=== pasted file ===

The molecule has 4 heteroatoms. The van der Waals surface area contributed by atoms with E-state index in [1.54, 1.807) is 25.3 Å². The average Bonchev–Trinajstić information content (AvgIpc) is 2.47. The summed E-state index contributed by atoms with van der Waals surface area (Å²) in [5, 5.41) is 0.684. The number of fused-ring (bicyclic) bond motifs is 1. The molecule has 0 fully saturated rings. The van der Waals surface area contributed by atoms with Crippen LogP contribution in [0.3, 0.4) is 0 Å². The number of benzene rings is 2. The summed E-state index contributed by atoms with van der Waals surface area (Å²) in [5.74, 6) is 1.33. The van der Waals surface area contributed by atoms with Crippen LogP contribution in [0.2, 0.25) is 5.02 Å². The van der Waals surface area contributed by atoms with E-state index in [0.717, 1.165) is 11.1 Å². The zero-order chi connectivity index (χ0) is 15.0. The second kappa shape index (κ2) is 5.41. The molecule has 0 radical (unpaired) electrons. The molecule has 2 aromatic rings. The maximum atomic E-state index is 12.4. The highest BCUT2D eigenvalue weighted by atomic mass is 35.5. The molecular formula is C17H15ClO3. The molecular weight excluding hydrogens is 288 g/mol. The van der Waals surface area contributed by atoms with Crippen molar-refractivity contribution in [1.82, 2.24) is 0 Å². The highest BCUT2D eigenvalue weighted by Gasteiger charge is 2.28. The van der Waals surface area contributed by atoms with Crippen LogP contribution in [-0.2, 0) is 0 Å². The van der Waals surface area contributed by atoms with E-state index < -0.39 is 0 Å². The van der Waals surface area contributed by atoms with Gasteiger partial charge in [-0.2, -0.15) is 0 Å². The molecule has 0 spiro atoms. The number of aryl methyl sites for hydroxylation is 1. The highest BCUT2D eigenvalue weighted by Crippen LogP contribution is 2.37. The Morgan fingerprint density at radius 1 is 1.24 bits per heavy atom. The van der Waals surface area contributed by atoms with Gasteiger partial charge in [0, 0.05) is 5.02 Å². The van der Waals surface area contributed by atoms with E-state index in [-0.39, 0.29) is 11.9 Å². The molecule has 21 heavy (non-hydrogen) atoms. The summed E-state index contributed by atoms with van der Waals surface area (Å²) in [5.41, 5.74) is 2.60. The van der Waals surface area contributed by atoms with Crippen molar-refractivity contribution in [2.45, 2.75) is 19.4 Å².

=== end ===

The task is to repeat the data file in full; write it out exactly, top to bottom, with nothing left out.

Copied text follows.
The molecule has 4 heteroatoms. The van der Waals surface area contributed by atoms with E-state index in [1.54, 1.807) is 25.3 Å². The average Bonchev–Trinajstić information content (AvgIpc) is 2.47. The summed E-state index contributed by atoms with van der Waals surface area (Å²) in [5, 5.41) is 0.684. The number of fused-ring (bicyclic) bond motifs is 1. The molecule has 0 fully saturated rings. The van der Waals surface area contributed by atoms with Crippen LogP contribution in [0.3, 0.4) is 0 Å². The number of benzene rings is 2. The summed E-state index contributed by atoms with van der Waals surface area (Å²) in [5.74, 6) is 1.33. The van der Waals surface area contributed by atoms with Crippen LogP contribution in [0.2, 0.25) is 5.02 Å². The van der Waals surface area contributed by atoms with E-state index in [0.717, 1.165) is 11.1 Å². The zero-order chi connectivity index (χ0) is 15.0. The second kappa shape index (κ2) is 5.41. The molecule has 0 radical (unpaired) electrons. The molecule has 2 aromatic rings. The maximum atomic E-state index is 12.4. The highest BCUT2D eigenvalue weighted by atomic mass is 35.5. The molecular formula is C17H15ClO3. The molecular weight excluding hydrogens is 288 g/mol. The van der Waals surface area contributed by atoms with Crippen molar-refractivity contribution in [1.82, 2.24) is 0 Å². The highest BCUT2D eigenvalue weighted by Gasteiger charge is 2.28. The van der Waals surface area contributed by atoms with Crippen LogP contribution in [-0.2, 0) is 0 Å². The van der Waals surface area contributed by atoms with E-state index < -0.39 is 0 Å². The van der Waals surface area contributed by atoms with Gasteiger partial charge in [-0.2, -0.15) is 0 Å². The molecule has 0 spiro atoms. The number of aryl methyl sites for hydroxylation is 1. The highest BCUT2D eigenvalue weighted by Crippen LogP contribution is 2.37. The Morgan fingerprint density at radius 1 is 1.24 bits per heavy atom. The van der Waals surface area contributed by atoms with Gasteiger partial charge in [0, 0.05) is 5.02 Å². The van der Waals surface area contributed by atoms with E-state index in [-0.39, 0.29) is 11.9 Å². The molecule has 21 heavy (non-hydrogen) atoms. The summed E-state index contributed by atoms with van der Waals surface area (Å²) in [5.41, 5.74) is 2.60. The van der Waals surface area contributed by atoms with Crippen molar-refractivity contribution in [2.45, 2.75) is 19.4 Å².